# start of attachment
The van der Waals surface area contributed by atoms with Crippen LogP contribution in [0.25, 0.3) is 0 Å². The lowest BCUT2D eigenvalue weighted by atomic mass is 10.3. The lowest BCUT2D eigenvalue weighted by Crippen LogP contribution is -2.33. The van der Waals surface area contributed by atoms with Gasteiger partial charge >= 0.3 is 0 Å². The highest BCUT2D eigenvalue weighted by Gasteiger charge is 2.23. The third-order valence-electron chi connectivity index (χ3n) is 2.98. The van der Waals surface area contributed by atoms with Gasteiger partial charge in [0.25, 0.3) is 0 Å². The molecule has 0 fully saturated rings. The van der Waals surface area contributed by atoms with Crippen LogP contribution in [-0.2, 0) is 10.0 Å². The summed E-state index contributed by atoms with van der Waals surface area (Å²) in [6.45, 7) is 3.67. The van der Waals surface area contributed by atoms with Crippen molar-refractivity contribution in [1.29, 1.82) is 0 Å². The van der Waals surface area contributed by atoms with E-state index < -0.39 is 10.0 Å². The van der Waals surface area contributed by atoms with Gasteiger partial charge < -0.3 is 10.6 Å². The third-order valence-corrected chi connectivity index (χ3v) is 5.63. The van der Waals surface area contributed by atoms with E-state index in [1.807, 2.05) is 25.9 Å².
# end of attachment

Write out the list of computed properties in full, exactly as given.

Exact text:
The van der Waals surface area contributed by atoms with Crippen LogP contribution in [0.25, 0.3) is 0 Å². The lowest BCUT2D eigenvalue weighted by atomic mass is 10.3. The lowest BCUT2D eigenvalue weighted by Crippen LogP contribution is -2.33. The van der Waals surface area contributed by atoms with Gasteiger partial charge >= 0.3 is 0 Å². The highest BCUT2D eigenvalue weighted by Gasteiger charge is 2.23. The third-order valence-electron chi connectivity index (χ3n) is 2.98. The van der Waals surface area contributed by atoms with Gasteiger partial charge in [0.25, 0.3) is 0 Å². The molecule has 0 fully saturated rings. The van der Waals surface area contributed by atoms with Crippen LogP contribution in [-0.2, 0) is 10.0 Å². The summed E-state index contributed by atoms with van der Waals surface area (Å²) in [6.45, 7) is 3.67. The van der Waals surface area contributed by atoms with Crippen molar-refractivity contribution in [1.29, 1.82) is 0 Å². The van der Waals surface area contributed by atoms with E-state index < -0.39 is 10.0 Å². The van der Waals surface area contributed by atoms with Gasteiger partial charge < -0.3 is 10.6 Å². The third-order valence-corrected chi connectivity index (χ3v) is 5.63. The van der Waals surface area contributed by atoms with E-state index in [1.807, 2.05) is 25.9 Å².